The Leveson Report

AP report at Stuff:

Britain needs a new independent regulator to eliminate a subculture of unethical behaviour that infected segments of the country’s press, a senior judge has said at the end of a year-long inquiry into newspaper wrongdoing.

Lord Justice Brian Leveson said a new regulatory body should be established in law to prevent more people being hurt by “press behaviour that, at times, can only be described as outrageous.”

But UK Prime Minister David Cameron balked at that idea, warning that passing a new law to set up the body would mean “crossing the Rubicon” toward state regulation of the press.

I agree with Cameron that it is undesirable to have the state regulating the media. The ball is in the UK media’s court to set up a new regulator along the lines recommended by Leverson.

The full report is here. He notes:

the press is given significant and special rights in this country which I recognise and have freely supported both as barrister and judge. With these rights, however, come responsibilities to the public interest: to respect the truth, to obey the law4 and to uphold the rights and liberties of individuals. In short, to honour the very principles proclaimed and articulated by the industry itself (and to a large degree reflected in the Editors’ Code of Practice).

Do we have that reflected in codes here?

Turning to the Press Complaints Commission (PCC), I unhesitatingly agree with the Prime Minister, the Deputy Prime Minister and the Leader of the Opposition who all believe that the PCC has failed and that a new body is required. Mr Cameron described it as “ineffective and lacking in rigour” whilst Mr Miliband called it a “toothless poodle”. The Commission itself unanimously and realistically agreed in March 2012 to enter a transitional phase in preparation for its own abolition and replacement.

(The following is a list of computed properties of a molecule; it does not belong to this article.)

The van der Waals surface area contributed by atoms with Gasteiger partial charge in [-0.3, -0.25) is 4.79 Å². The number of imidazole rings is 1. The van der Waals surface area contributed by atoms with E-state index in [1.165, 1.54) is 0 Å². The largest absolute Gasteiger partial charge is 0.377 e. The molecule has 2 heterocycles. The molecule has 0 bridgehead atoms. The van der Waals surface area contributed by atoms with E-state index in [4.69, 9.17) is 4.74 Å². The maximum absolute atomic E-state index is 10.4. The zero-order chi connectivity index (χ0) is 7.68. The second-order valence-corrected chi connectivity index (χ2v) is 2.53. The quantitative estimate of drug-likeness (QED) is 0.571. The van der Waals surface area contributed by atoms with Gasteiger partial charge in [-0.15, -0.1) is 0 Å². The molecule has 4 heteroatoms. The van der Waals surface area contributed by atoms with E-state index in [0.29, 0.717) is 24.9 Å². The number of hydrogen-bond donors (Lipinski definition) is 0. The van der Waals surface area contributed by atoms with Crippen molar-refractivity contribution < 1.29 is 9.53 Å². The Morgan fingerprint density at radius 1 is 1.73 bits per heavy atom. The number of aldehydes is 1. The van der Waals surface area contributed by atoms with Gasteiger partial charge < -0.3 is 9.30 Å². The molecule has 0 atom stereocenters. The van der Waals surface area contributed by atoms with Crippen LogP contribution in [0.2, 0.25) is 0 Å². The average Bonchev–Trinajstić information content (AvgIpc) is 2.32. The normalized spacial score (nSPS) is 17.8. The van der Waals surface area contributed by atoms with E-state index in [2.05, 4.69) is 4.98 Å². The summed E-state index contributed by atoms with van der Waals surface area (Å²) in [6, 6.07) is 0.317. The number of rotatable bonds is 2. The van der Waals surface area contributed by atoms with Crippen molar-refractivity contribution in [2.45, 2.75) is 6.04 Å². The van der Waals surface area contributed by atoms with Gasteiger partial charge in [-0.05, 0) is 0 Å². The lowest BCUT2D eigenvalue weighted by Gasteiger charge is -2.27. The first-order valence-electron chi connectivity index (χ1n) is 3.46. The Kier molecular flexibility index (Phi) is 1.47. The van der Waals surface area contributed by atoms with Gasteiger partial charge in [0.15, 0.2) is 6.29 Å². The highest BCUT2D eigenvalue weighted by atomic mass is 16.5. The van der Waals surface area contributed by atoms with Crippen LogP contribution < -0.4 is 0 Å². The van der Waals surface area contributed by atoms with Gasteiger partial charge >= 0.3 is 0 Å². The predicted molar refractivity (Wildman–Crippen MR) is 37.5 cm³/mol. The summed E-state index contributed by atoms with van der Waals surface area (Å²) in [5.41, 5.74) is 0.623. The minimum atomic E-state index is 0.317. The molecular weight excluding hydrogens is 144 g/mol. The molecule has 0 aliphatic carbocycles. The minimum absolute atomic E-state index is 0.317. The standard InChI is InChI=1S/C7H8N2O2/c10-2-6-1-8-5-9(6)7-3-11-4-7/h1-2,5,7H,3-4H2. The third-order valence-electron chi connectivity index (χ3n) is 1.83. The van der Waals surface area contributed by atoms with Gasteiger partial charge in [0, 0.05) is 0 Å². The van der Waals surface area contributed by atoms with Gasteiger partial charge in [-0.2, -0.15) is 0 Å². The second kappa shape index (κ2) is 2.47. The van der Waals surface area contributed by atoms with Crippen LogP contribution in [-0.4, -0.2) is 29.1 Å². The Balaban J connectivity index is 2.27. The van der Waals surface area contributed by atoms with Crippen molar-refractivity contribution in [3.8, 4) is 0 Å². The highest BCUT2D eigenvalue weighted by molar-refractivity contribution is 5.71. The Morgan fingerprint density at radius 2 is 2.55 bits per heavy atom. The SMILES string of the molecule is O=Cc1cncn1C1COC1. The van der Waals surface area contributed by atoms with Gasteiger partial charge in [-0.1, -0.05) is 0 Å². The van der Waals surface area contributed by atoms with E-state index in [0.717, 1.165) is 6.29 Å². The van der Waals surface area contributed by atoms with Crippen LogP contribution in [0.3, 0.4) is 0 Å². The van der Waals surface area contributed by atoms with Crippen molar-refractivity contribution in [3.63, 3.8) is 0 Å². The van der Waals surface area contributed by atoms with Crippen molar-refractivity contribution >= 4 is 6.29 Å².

A fascinating recommendation here:

I have recommended as a first step that political leaders reflect constructively on the merits of publishing on behalf of their party a statement setting out, for the public, an explanation of the approach they propose to take as a matter of party policy in conducting relationships with the press.

Not quite sure what this would be. Would a political party have to state that their general approach is to take journalists out for boozy lunches so they write nice things about them? 🙂

Some key recommendations:

  • An independent self regulatory body should be governed by an independent Board. In order to ensure the independence of the body, the Chair and members of the Board must be appointed in a genuinely open, transparent and independent way, without any influence from industry or Government.
  • The requirement for independence means that there should be no serving editors on the Board.
  • The Board should not have the power to prevent publication of any material, by anyone, at any time although
  • The Board should have the power to impose appropriate and proportionate sanctions, (including financial sanctions up to 1% of turnover with a maximum of £1m), on any subscriber found to be responsible for serious or systemic breaches of the standards code or governance requirements of the body.
  • The term ‘off-the-record briefing’ should be discontinued. The term ‘non-reportable briefing’ should be used to cover a background briefing which is not to be reported, and the term ‘embargoed briefing’ should be used to cover a situation where the content of the briefing may be reported but not until a specified event or time. These terms more neutrally describe what are legitimate police and media interactions.

Our own media regulation in New Zealand is also being reviewed by the Law Commission, whom I expect will publish a final report next year.

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